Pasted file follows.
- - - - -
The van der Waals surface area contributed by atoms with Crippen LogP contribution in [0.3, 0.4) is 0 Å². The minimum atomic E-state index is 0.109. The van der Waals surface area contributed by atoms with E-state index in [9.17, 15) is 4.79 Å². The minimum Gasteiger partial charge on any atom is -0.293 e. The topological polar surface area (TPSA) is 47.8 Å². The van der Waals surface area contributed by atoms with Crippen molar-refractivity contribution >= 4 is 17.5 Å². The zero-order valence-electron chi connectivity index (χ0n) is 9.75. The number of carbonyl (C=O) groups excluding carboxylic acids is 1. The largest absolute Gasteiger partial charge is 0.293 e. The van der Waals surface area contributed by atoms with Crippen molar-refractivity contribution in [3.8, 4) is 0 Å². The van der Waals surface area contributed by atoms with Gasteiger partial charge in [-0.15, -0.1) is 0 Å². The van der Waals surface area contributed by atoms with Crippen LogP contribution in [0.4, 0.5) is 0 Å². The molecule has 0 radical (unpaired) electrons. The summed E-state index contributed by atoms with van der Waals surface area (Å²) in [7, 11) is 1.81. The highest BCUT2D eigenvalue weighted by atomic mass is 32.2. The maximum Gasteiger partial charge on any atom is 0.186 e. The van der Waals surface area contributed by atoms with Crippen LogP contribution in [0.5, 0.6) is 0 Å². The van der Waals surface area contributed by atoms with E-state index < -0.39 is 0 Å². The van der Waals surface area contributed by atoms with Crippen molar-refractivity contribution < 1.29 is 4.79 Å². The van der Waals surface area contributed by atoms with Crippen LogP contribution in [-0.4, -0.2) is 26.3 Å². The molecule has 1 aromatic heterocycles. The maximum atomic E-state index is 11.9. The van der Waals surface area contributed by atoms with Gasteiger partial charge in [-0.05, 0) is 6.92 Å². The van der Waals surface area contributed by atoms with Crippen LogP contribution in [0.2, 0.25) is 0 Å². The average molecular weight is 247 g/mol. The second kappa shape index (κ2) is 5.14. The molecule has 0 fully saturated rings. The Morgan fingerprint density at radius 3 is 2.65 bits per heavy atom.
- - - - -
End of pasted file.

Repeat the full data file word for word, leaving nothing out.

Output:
The van der Waals surface area contributed by atoms with Crippen LogP contribution in [0.3, 0.4) is 0 Å². The minimum atomic E-state index is 0.109. The van der Waals surface area contributed by atoms with E-state index in [9.17, 15) is 4.79 Å². The minimum Gasteiger partial charge on any atom is -0.293 e. The topological polar surface area (TPSA) is 47.8 Å². The van der Waals surface area contributed by atoms with Crippen molar-refractivity contribution >= 4 is 17.5 Å². The zero-order valence-electron chi connectivity index (χ0n) is 9.75. The number of carbonyl (C=O) groups excluding carboxylic acids is 1. The largest absolute Gasteiger partial charge is 0.293 e. The van der Waals surface area contributed by atoms with Crippen molar-refractivity contribution in [3.8, 4) is 0 Å². The van der Waals surface area contributed by atoms with Gasteiger partial charge in [-0.15, -0.1) is 0 Å². The van der Waals surface area contributed by atoms with Crippen LogP contribution in [0.4, 0.5) is 0 Å². The molecule has 0 radical (unpaired) electrons. The summed E-state index contributed by atoms with van der Waals surface area (Å²) in [7, 11) is 1.81. The highest BCUT2D eigenvalue weighted by atomic mass is 32.2. The maximum Gasteiger partial charge on any atom is 0.186 e. The van der Waals surface area contributed by atoms with Crippen LogP contribution in [0.5, 0.6) is 0 Å². The van der Waals surface area contributed by atoms with E-state index < -0.39 is 0 Å². The van der Waals surface area contributed by atoms with Crippen molar-refractivity contribution < 1.29 is 4.79 Å². The van der Waals surface area contributed by atoms with Crippen LogP contribution in [-0.4, -0.2) is 26.3 Å². The molecule has 1 aromatic heterocycles. The maximum atomic E-state index is 11.9. The van der Waals surface area contributed by atoms with Gasteiger partial charge in [-0.05, 0) is 6.92 Å². The van der Waals surface area contributed by atoms with Crippen LogP contribution in [0.2, 0.25) is 0 Å². The average molecular weight is 247 g/mol. The second kappa shape index (κ2) is 5.14. The molecule has 0 fully saturated rings. The Morgan fingerprint density at radius 3 is 2.65 bits per heavy atom.